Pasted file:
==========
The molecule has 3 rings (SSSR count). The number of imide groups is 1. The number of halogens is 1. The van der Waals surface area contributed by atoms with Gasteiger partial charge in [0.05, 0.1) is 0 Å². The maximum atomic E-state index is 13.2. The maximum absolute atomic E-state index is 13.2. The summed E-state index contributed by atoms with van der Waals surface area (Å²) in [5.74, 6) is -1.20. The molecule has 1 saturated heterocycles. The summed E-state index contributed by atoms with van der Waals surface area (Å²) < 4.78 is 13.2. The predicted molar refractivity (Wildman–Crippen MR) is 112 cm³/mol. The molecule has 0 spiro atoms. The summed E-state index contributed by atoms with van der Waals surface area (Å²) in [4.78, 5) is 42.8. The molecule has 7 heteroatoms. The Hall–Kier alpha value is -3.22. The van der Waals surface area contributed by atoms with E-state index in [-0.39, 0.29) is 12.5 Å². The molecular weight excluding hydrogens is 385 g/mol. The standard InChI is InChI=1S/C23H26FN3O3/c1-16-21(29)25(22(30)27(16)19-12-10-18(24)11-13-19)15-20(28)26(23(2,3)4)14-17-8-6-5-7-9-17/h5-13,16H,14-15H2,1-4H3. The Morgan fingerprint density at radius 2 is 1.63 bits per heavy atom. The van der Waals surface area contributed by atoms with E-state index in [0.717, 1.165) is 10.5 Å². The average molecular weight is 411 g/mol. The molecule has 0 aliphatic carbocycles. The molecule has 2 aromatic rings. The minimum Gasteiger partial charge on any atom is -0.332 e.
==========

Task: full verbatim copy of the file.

The molecule has 3 rings (SSSR count). The number of imide groups is 1. The number of halogens is 1. The van der Waals surface area contributed by atoms with Gasteiger partial charge in [0.05, 0.1) is 0 Å². The maximum atomic E-state index is 13.2. The maximum absolute atomic E-state index is 13.2. The summed E-state index contributed by atoms with van der Waals surface area (Å²) in [5.74, 6) is -1.20. The molecule has 1 saturated heterocycles. The summed E-state index contributed by atoms with van der Waals surface area (Å²) < 4.78 is 13.2. The predicted molar refractivity (Wildman–Crippen MR) is 112 cm³/mol. The molecule has 0 spiro atoms. The summed E-state index contributed by atoms with van der Waals surface area (Å²) in [4.78, 5) is 42.8. The molecule has 7 heteroatoms. The Hall–Kier alpha value is -3.22. The van der Waals surface area contributed by atoms with E-state index in [-0.39, 0.29) is 12.5 Å². The molecular weight excluding hydrogens is 385 g/mol. The standard InChI is InChI=1S/C23H26FN3O3/c1-16-21(29)25(22(30)27(16)19-12-10-18(24)11-13-19)15-20(28)26(23(2,3)4)14-17-8-6-5-7-9-17/h5-13,16H,14-15H2,1-4H3. The Morgan fingerprint density at radius 2 is 1.63 bits per heavy atom. The van der Waals surface area contributed by atoms with E-state index in [0.717, 1.165) is 10.5 Å². The average molecular weight is 411 g/mol. The molecule has 0 aliphatic carbocycles. The molecule has 2 aromatic rings. The minimum Gasteiger partial charge on any atom is -0.332 e.